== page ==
To answer any queries regarding when babies can start sleeping with a blanket, we asked motherhood mentor and baby care expert Millie Poppins to collaborate on this blog post with us.
When can a baby start sleeping with a blanket? It might seem a silly question — after all, what harm could such a soft, adorable object do? Just as babies are weaned onto solids and move from nappies to using the potty, they need to transition into using blankets.
While blankets are cosy and comforting, adding one into your little ones bedtime routine too early could introduce unnecessary risks to their health.
Motherhood mentor and baby care expert Millie Poppins says “Transitioning your baby to a blanket can be daunting. What if they lose it and get cold? What if it feels foreign to them? What if it is a sleeping hazard?
My best advice is to wait until they have transitioned or are transitioning to a toddler bed. By keeping them in a sleeping bag and a cot for as long as possible you can have the peace of mind that they are safe and warm.”
Let’s talk about when it’s safe for your baby to sleep with a blanket and safe alternatives that will help them sleep soundly through the night.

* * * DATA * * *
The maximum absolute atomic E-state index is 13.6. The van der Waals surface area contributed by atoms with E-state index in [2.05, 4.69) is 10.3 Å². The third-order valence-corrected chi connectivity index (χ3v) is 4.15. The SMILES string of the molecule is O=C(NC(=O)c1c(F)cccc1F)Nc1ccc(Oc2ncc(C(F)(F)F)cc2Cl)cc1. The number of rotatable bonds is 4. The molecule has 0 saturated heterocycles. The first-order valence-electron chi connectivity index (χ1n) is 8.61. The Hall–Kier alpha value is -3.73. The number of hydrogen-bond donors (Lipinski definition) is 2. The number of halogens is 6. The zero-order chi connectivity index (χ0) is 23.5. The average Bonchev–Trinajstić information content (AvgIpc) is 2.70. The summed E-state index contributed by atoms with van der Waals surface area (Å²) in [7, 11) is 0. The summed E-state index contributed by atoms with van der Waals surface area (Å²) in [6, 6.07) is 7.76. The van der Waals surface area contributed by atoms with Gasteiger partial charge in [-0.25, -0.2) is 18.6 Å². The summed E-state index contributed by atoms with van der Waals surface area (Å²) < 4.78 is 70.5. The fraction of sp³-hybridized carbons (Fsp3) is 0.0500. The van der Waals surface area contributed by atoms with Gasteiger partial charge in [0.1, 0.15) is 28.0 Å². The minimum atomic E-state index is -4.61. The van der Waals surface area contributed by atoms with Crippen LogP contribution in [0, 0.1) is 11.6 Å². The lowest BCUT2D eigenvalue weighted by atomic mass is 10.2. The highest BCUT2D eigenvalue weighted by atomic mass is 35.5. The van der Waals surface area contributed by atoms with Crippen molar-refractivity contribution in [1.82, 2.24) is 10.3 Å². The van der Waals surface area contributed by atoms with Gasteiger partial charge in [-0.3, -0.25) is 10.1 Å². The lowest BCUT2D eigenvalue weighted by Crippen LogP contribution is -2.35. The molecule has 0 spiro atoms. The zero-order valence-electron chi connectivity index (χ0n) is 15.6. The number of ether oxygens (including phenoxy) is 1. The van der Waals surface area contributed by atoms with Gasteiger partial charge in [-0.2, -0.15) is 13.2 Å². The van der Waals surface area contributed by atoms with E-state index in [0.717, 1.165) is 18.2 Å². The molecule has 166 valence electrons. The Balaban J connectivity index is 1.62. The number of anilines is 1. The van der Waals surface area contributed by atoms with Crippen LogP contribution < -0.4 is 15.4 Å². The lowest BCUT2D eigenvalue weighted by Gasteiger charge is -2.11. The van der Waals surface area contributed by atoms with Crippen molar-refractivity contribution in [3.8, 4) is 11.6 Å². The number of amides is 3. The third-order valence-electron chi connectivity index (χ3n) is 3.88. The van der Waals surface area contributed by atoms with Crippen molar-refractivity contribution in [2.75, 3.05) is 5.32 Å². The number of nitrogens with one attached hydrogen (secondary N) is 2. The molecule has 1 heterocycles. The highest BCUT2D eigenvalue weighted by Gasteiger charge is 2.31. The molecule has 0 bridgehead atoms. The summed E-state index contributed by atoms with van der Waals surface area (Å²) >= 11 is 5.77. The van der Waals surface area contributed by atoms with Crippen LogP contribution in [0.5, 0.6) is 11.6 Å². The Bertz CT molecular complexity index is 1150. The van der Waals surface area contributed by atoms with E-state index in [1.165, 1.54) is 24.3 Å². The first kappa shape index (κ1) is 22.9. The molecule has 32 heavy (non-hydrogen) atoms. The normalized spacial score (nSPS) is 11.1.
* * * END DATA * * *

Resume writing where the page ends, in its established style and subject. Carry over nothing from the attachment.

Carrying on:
Can babies sleep with blankets?
Most experts recommend waiting until your baby is at least 18 months old before introducing blankets to their cot.
While arranging pillows, toys and blankets around your little one while they sleep may look cute, it’s best to keep their crib clear of any items beyond their mattress and clothing to reduce the chances of anything harming your baby. Comforters are fantastic for soothing your child to sleep, but you should always supervise their use and remove the item once your little one is asleep.
Expert Millie reminds us “As much as we as adults love pillows they are unnecessary for babies and children until at least two years. They pose a suffocation risk and are best saved for 2-3 years onwards.”
What alternatives are there to blankets?